Reports Wednesday that administrators at a venerable charitable organization have strayed far from the organization’s mission to help the disenfranchised in Latino neighborhoods are hard to take.
Top executives of the Chicana Service Action Center are being accused by Los Angeles County prosecutors of embezzling taxpayer funds through a billing scam that allegedly allowed them to skim off more than $8.5 million to enrich themselves with fancy homes, cars, expensive trips, and other luxuries.
This is particularly devastating news to the women still alive who decades ago struggled mightily to get the organization off the ground so it could help empower Latinas by giving them job training and other resources as a way out of poverty and sometimes an escape from domestic abuse.
Francisca Flores, Chicana Action Service Action Center’s first Executive Director (not the president or CEO), was a dedicated leader who did without and lived in a small apartment on Mott Street in East Los Angeles so that other women would have a chance at a better life. The same can be said for the assistant director, who lived in an apartment in the San Fernando Valley, as well as and many of the organization’s Latina board of directors who were deeply dedicated to the mission of helping women to help themselves and heir families.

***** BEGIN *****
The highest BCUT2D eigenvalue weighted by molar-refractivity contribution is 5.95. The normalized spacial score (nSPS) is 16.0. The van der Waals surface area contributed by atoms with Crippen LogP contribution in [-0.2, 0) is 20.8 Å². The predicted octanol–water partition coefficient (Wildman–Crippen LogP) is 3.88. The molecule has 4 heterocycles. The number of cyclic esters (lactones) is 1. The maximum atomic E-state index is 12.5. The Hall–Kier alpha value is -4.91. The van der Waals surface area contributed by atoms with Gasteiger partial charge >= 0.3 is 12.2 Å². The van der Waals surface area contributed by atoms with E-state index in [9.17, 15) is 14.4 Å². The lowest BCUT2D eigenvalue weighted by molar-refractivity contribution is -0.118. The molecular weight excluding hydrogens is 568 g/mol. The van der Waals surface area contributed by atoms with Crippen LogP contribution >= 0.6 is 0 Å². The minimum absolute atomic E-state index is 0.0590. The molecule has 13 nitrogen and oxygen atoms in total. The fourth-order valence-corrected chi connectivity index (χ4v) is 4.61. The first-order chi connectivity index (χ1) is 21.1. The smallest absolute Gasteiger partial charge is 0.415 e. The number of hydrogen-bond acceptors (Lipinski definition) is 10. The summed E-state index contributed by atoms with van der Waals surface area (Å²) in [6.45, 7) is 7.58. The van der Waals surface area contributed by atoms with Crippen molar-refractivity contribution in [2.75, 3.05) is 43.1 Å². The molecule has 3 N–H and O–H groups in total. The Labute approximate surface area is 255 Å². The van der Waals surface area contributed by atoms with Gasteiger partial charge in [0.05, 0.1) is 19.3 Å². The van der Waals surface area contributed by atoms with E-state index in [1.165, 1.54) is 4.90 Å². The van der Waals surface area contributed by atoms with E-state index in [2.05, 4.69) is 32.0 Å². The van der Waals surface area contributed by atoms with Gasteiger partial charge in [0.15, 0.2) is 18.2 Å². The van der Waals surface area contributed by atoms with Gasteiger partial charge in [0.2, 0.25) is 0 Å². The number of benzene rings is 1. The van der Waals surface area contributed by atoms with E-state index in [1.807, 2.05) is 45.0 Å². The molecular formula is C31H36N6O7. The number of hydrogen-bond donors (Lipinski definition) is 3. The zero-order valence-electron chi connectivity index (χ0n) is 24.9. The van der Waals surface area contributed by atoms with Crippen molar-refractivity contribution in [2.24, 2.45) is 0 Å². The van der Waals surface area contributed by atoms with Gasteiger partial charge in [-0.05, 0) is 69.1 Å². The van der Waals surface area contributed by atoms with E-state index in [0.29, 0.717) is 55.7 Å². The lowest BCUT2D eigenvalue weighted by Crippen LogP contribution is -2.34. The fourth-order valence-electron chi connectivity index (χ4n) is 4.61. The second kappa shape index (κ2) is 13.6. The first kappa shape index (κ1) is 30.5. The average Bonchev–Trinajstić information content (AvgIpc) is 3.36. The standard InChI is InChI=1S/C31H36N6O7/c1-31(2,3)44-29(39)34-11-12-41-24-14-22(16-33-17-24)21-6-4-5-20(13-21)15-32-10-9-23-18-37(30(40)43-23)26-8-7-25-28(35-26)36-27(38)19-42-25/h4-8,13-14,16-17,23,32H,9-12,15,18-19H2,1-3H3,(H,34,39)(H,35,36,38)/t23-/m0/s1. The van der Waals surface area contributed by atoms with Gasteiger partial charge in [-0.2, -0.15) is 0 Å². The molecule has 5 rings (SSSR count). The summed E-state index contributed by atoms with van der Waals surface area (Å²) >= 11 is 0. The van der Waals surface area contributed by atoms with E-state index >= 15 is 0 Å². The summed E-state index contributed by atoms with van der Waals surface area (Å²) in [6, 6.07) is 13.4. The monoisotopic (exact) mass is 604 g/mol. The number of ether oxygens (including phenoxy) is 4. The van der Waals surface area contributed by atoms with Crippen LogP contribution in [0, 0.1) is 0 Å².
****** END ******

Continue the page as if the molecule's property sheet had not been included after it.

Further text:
Over the years, some of our nonprofit community based organizations have expanded and gained greater expertise, becoming large organizations with multi-million dollar budgets. Many of them are doing important and good work, helping people who have few resources to help themselves.
Sadly, however, today we see a growing trend in nonprofit community groups of blurring the lines between the needs of the community and the personal needs and egos of the organization’s staff and high powered boards of directors. The lines between investor owned corporations and public benefit community-based corporations and organizations have been clouded by the quest for personal power and financial gain and public image.
We’ve observed too many of our new generation of community leaders turn from being selfless to being selfish, which may be the case at the Chicana Service Action Center.
We have all heard of nonprofit executives and others who serve the public say they are entitled to big salaries and perks comparable to those in the private sector: We say, then go work in private industry.
We deeply hope, whether the allegations are proved true or not, that other charitable organizations and community groups will see this as a warning not to lose their sense of mission and dedication to community, or to become blinded by the profligate ways that access to large amounts of money can inspire.
Don’t get us wrong, we fully understand that this is not a phenomena unique to Latinos, but at this Hispanic, family-owned publication, it just hurts more.
Update: Corrected Francisco Flores to Francisca Flores.Posted - Copyright © 2022 Eastern Group Publications, Inc.